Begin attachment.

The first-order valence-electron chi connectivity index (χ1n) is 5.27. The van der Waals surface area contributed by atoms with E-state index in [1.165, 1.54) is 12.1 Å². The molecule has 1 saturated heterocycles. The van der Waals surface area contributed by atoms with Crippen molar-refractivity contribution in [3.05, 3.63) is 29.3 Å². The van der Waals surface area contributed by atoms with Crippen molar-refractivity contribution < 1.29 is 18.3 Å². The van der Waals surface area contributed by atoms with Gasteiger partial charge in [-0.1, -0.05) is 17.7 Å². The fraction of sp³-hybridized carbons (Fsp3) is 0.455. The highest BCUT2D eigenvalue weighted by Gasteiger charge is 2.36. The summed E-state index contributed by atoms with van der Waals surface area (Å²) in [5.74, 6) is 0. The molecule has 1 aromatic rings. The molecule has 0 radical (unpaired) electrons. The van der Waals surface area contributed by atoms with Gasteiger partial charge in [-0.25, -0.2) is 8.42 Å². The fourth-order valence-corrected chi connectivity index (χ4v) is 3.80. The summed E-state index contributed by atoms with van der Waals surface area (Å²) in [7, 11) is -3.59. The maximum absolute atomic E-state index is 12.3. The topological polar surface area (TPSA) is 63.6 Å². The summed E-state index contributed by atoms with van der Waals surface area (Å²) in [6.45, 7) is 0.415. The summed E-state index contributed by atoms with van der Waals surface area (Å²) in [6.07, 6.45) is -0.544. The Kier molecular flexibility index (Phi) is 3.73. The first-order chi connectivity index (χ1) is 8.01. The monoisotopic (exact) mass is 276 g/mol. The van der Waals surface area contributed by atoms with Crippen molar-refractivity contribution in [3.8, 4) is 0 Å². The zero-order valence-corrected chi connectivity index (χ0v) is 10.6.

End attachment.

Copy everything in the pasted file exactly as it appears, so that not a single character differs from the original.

The first-order valence-electron chi connectivity index (χ1n) is 5.27. The van der Waals surface area contributed by atoms with E-state index in [1.165, 1.54) is 12.1 Å². The molecule has 1 saturated heterocycles. The van der Waals surface area contributed by atoms with Crippen molar-refractivity contribution in [3.05, 3.63) is 29.3 Å². The van der Waals surface area contributed by atoms with Crippen molar-refractivity contribution < 1.29 is 18.3 Å². The van der Waals surface area contributed by atoms with Gasteiger partial charge in [-0.1, -0.05) is 17.7 Å². The fraction of sp³-hybridized carbons (Fsp3) is 0.455. The highest BCUT2D eigenvalue weighted by Gasteiger charge is 2.36. The summed E-state index contributed by atoms with van der Waals surface area (Å²) in [5.74, 6) is 0. The molecule has 1 aromatic rings. The molecule has 0 radical (unpaired) electrons. The van der Waals surface area contributed by atoms with Gasteiger partial charge in [-0.25, -0.2) is 8.42 Å². The fourth-order valence-corrected chi connectivity index (χ4v) is 3.80. The summed E-state index contributed by atoms with van der Waals surface area (Å²) in [7, 11) is -3.59. The maximum absolute atomic E-state index is 12.3. The topological polar surface area (TPSA) is 63.6 Å². The summed E-state index contributed by atoms with van der Waals surface area (Å²) in [6.45, 7) is 0.415. The summed E-state index contributed by atoms with van der Waals surface area (Å²) in [6.07, 6.45) is -0.544. The Kier molecular flexibility index (Phi) is 3.73. The first-order chi connectivity index (χ1) is 8.01. The monoisotopic (exact) mass is 276 g/mol. The van der Waals surface area contributed by atoms with Crippen molar-refractivity contribution in [3.8, 4) is 0 Å². The zero-order valence-corrected chi connectivity index (χ0v) is 10.6.